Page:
• Shelton S.K.
      • Chukwulebe S.B.
      • Gaieski D.F.
      • Abella B.S.
      • Carr B.G.
      • Perman S.M.
      Validation of an ICD code for accurately identifying emergency department patients who suffer an out-of-hospital cardiac arrest.
      Psychiatric disorders were identified using ICD-9 codes as detailed in our earlier studies.
      • Desai R.
      • Singh S.
      • Patel K.
      • Fong H.K.
      • Kumar G.
      • Sachdeva R.
      The prevalence of psychiatric disorders in sudden cardiac arrest survivors: a 5-year nationwide inpatient analysis.
      • Patel K.
      • Bhivandkar S.
      • Desai R.
      • Antin T.
      The burden of psychiatric illnesses in adult patients with beta-thalassemia: a 5-year nationwide inpatient evaluation in the United States.
      Of total 68,386 OHCA-related admissions (2007–2014) in the US, 32.8 % (n = 22,426) had comorbid psychiatric disorders (Table 1). There was a 23% higher risk of in-hospital mortality in geriatric (≥65 years) OHCA patients with psychiatric disorders (OR: 1.23, 95% CI: 1.06–1.42, p = 0.006) as compared to young (18–44 years) patients. However, in OHCA patients without psychiatric disorders, odds of mortality were high across both age groups – 45–64 and ≥65 years. In the OHCA cohort with psychiatric disorders, we observed a 26% higher risk of in-hospital mortality (OR: 1.26, 95% CI: 1.05–1.52, p = 0.012) in Hispanics as compared to white patients. However, the cohort without psychiatric disorders showed no significant change in odds of mortality for Hispanics as compared to whites (p > 0.05). In addition, there was a 113% higher risk of in-hospital mortality (OR: 2.13, 95%CI: 1.09–4.16, p = 0.027) among Native Americans with psychiatric disorders as compared to white patients. On the contrary, Native Americans without psychiatric disorders had 33% decreased odds of mortality (OR: 0.67, 95% CI: 0.51–0.88, p = 0.004) as compared to whites.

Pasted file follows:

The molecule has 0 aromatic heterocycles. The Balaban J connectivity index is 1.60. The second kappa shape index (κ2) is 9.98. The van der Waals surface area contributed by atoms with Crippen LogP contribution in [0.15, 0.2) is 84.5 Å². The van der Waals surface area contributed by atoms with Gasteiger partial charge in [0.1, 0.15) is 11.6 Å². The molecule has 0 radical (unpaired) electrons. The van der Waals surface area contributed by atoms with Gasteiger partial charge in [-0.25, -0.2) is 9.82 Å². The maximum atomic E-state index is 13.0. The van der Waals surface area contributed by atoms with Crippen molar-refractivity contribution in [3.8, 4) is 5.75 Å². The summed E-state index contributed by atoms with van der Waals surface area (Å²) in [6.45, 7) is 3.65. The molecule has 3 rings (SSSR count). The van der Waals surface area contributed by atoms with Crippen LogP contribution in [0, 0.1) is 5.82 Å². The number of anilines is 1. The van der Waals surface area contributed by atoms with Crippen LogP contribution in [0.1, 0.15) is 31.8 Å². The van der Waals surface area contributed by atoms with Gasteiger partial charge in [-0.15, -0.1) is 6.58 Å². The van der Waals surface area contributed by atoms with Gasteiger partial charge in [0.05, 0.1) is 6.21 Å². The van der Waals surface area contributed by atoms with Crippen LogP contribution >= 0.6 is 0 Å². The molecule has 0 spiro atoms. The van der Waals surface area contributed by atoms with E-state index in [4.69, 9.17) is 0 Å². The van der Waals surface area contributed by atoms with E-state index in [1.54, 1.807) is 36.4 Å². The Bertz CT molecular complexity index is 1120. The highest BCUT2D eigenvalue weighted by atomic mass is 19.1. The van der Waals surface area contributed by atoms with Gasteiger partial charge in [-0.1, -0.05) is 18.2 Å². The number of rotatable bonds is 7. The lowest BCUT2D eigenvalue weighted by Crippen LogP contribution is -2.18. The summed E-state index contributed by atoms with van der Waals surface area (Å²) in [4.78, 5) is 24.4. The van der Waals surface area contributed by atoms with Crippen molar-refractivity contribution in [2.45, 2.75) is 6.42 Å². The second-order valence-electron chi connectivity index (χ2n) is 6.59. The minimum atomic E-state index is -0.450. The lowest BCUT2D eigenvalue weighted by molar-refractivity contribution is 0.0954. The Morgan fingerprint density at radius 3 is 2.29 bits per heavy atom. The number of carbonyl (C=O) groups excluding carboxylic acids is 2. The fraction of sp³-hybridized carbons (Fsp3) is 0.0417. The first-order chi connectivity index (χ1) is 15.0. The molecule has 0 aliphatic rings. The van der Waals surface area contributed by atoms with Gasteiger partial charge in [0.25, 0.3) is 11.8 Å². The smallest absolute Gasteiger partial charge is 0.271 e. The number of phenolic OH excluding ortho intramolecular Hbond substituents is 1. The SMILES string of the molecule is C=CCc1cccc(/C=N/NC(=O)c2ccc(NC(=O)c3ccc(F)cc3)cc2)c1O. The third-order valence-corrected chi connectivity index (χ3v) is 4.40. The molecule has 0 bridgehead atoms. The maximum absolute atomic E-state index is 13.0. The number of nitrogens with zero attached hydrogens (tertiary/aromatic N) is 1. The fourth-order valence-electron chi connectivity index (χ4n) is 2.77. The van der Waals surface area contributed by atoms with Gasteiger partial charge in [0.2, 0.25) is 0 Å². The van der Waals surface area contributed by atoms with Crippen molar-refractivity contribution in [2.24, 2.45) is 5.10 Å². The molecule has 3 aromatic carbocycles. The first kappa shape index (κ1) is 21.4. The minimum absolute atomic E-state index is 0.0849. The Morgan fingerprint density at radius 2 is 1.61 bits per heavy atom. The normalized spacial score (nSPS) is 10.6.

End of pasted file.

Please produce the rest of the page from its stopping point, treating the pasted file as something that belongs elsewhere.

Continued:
Table 1Multivariable odds of in-hospital mortality following out-of-hospital cardiac arrest.
      DemographicsWithout psychiatric disorders

      (n = 45,960)
      With psychiatric disorders

      (n = 22,426)
      Adjusted OR95% CIP*Adjusted OR(95% CI)#P*
      Age (Years)
       18–44ReferentReferent
       45–641.451.29–1.62<0.0010.990.87–1.120.83
       ≥652.091.85–2.36<0.0011.231.06–1.420.006
      Sex
       Female vs. Male1.161.10–1.23<0.0011.121.03–1.210.006
      Race
       CaucasianReferentReferent
       African American0.920.85–0.990.0310.860.77–0.960.006
       Hispanic1.010.91–1.120.891.261.05–1.520.012
       Asian/Pacific Islander1.321.10–1.590.0031.020.75–1.380.92
       Native American0.670.51–0.880.0042.131.09–4.160.027